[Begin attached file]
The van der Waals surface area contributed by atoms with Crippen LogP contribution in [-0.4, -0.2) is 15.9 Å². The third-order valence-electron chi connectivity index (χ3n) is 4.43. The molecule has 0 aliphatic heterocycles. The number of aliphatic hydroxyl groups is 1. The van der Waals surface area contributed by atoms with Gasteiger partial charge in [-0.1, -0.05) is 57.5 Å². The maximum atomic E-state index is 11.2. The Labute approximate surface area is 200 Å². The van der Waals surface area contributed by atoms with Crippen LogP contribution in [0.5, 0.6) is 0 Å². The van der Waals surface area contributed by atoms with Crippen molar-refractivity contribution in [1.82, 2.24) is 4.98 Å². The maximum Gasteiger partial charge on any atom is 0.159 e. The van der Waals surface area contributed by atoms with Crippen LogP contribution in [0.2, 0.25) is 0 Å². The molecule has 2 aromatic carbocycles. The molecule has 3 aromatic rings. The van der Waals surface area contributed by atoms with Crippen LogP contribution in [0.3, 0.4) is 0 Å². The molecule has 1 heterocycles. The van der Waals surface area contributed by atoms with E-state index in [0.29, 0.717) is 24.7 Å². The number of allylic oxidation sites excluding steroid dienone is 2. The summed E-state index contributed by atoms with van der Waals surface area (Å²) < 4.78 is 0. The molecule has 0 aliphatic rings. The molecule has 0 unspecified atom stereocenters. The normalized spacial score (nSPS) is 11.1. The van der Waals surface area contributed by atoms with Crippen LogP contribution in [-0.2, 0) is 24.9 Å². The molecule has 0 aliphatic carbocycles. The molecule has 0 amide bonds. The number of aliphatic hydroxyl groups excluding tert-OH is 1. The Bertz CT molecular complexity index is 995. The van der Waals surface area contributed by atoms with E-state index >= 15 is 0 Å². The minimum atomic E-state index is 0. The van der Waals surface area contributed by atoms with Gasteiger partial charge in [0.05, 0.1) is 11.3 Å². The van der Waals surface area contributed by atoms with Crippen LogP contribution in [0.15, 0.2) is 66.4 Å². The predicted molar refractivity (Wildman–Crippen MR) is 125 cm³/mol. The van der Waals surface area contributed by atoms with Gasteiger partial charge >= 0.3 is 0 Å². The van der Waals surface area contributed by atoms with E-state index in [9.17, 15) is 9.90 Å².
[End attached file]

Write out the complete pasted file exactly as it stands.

The van der Waals surface area contributed by atoms with Crippen LogP contribution in [-0.4, -0.2) is 15.9 Å². The third-order valence-electron chi connectivity index (χ3n) is 4.43. The molecule has 0 aliphatic heterocycles. The number of aliphatic hydroxyl groups is 1. The van der Waals surface area contributed by atoms with Gasteiger partial charge in [-0.1, -0.05) is 57.5 Å². The maximum atomic E-state index is 11.2. The Labute approximate surface area is 200 Å². The van der Waals surface area contributed by atoms with Crippen LogP contribution in [0.5, 0.6) is 0 Å². The van der Waals surface area contributed by atoms with Crippen molar-refractivity contribution in [1.82, 2.24) is 4.98 Å². The maximum Gasteiger partial charge on any atom is 0.159 e. The van der Waals surface area contributed by atoms with Crippen LogP contribution in [0.2, 0.25) is 0 Å². The molecule has 2 aromatic carbocycles. The molecule has 3 aromatic rings. The van der Waals surface area contributed by atoms with Crippen LogP contribution in [0.3, 0.4) is 0 Å². The molecule has 1 heterocycles. The van der Waals surface area contributed by atoms with E-state index in [0.29, 0.717) is 24.7 Å². The number of allylic oxidation sites excluding steroid dienone is 2. The summed E-state index contributed by atoms with van der Waals surface area (Å²) < 4.78 is 0. The molecule has 0 aliphatic rings. The molecule has 0 unspecified atom stereocenters. The normalized spacial score (nSPS) is 11.1. The van der Waals surface area contributed by atoms with Crippen LogP contribution in [-0.2, 0) is 24.9 Å². The molecule has 0 aliphatic carbocycles. The molecule has 0 amide bonds. The number of aliphatic hydroxyl groups excluding tert-OH is 1. The Bertz CT molecular complexity index is 995. The van der Waals surface area contributed by atoms with E-state index >= 15 is 0 Å². The minimum atomic E-state index is 0. The van der Waals surface area contributed by atoms with Gasteiger partial charge in [0.05, 0.1) is 11.3 Å². The van der Waals surface area contributed by atoms with Crippen LogP contribution in [0.15, 0.2) is 66.4 Å². The predicted molar refractivity (Wildman–Crippen MR) is 125 cm³/mol. The van der Waals surface area contributed by atoms with Gasteiger partial charge >= 0.3 is 0 Å². The van der Waals surface area contributed by atoms with E-state index in [9.17, 15) is 9.90 Å².